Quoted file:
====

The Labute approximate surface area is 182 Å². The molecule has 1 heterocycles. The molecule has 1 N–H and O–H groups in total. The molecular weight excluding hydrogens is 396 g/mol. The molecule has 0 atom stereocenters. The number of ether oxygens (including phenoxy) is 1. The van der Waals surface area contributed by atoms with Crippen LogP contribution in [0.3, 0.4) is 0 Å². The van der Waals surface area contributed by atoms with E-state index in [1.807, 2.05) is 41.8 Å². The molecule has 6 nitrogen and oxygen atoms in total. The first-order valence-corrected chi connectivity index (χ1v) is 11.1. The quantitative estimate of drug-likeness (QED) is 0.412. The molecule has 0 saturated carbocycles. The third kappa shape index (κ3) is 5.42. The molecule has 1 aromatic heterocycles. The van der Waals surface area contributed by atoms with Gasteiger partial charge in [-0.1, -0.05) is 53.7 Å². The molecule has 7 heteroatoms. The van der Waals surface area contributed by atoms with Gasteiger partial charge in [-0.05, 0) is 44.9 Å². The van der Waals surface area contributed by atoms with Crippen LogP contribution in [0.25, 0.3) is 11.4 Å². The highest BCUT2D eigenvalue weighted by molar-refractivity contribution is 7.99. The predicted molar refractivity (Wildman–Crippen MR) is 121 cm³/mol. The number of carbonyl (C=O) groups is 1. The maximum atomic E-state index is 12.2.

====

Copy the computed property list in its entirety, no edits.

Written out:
The Labute approximate surface area is 182 Å². The molecule has 1 heterocycles. The molecule has 1 N–H and O–H groups in total. The molecular weight excluding hydrogens is 396 g/mol. The molecule has 0 atom stereocenters. The number of ether oxygens (including phenoxy) is 1. The van der Waals surface area contributed by atoms with Crippen LogP contribution in [0.3, 0.4) is 0 Å². The van der Waals surface area contributed by atoms with E-state index in [1.807, 2.05) is 41.8 Å². The molecule has 6 nitrogen and oxygen atoms in total. The first-order valence-corrected chi connectivity index (χ1v) is 11.1. The quantitative estimate of drug-likeness (QED) is 0.412. The molecule has 0 saturated carbocycles. The third kappa shape index (κ3) is 5.42. The molecule has 1 aromatic heterocycles. The van der Waals surface area contributed by atoms with Gasteiger partial charge in [-0.1, -0.05) is 53.7 Å². The molecule has 7 heteroatoms. The van der Waals surface area contributed by atoms with Gasteiger partial charge in [-0.05, 0) is 44.9 Å². The van der Waals surface area contributed by atoms with Crippen LogP contribution in [0.25, 0.3) is 11.4 Å². The highest BCUT2D eigenvalue weighted by molar-refractivity contribution is 7.99. The predicted molar refractivity (Wildman–Crippen MR) is 121 cm³/mol. The number of carbonyl (C=O) groups is 1. The maximum atomic E-state index is 12.2.